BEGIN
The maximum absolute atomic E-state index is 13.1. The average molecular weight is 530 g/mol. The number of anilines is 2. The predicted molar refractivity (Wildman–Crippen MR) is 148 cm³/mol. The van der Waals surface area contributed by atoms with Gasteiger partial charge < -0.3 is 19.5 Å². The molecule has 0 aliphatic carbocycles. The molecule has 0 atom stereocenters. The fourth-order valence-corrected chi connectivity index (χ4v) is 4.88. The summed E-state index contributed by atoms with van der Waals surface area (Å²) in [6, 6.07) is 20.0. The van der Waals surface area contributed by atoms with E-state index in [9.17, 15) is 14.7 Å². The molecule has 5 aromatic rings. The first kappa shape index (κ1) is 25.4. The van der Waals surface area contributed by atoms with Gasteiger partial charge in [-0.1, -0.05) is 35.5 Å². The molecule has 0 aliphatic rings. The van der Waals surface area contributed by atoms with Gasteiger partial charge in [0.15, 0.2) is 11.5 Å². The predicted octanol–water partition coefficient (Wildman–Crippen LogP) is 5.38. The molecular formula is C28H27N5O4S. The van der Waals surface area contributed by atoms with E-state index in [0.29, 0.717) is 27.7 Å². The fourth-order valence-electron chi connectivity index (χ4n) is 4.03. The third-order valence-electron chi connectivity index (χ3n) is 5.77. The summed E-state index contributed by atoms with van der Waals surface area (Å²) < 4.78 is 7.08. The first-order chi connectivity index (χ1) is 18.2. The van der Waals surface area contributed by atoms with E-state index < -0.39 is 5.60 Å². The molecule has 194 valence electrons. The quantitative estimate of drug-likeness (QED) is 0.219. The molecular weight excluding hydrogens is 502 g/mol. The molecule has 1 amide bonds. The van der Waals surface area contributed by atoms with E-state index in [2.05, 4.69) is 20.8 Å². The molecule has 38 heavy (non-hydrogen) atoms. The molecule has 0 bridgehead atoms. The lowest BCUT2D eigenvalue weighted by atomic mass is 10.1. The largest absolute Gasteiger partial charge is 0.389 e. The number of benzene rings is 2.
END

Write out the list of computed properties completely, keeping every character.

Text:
The maximum absolute atomic E-state index is 13.1. The average molecular weight is 530 g/mol. The number of anilines is 2. The predicted molar refractivity (Wildman–Crippen MR) is 148 cm³/mol. The van der Waals surface area contributed by atoms with Gasteiger partial charge < -0.3 is 19.5 Å². The molecule has 0 aliphatic carbocycles. The molecule has 0 atom stereocenters. The fourth-order valence-corrected chi connectivity index (χ4v) is 4.88. The summed E-state index contributed by atoms with van der Waals surface area (Å²) in [6, 6.07) is 20.0. The van der Waals surface area contributed by atoms with E-state index in [9.17, 15) is 14.7 Å². The molecule has 5 aromatic rings. The first kappa shape index (κ1) is 25.4. The van der Waals surface area contributed by atoms with Gasteiger partial charge in [-0.1, -0.05) is 35.5 Å². The molecule has 0 aliphatic rings. The van der Waals surface area contributed by atoms with Gasteiger partial charge in [0.15, 0.2) is 11.5 Å². The predicted octanol–water partition coefficient (Wildman–Crippen LogP) is 5.38. The molecular formula is C28H27N5O4S. The van der Waals surface area contributed by atoms with E-state index in [0.29, 0.717) is 27.7 Å². The fourth-order valence-electron chi connectivity index (χ4n) is 4.03. The third-order valence-electron chi connectivity index (χ3n) is 5.77. The summed E-state index contributed by atoms with van der Waals surface area (Å²) < 4.78 is 7.08. The first-order chi connectivity index (χ1) is 18.2. The van der Waals surface area contributed by atoms with E-state index < -0.39 is 5.60 Å². The molecule has 194 valence electrons. The quantitative estimate of drug-likeness (QED) is 0.219. The molecular weight excluding hydrogens is 502 g/mol. The molecule has 1 amide bonds. The van der Waals surface area contributed by atoms with E-state index in [2.05, 4.69) is 20.8 Å². The molecule has 38 heavy (non-hydrogen) atoms. The molecule has 0 bridgehead atoms. The lowest BCUT2D eigenvalue weighted by atomic mass is 10.1. The largest absolute Gasteiger partial charge is 0.389 e. The number of benzene rings is 2.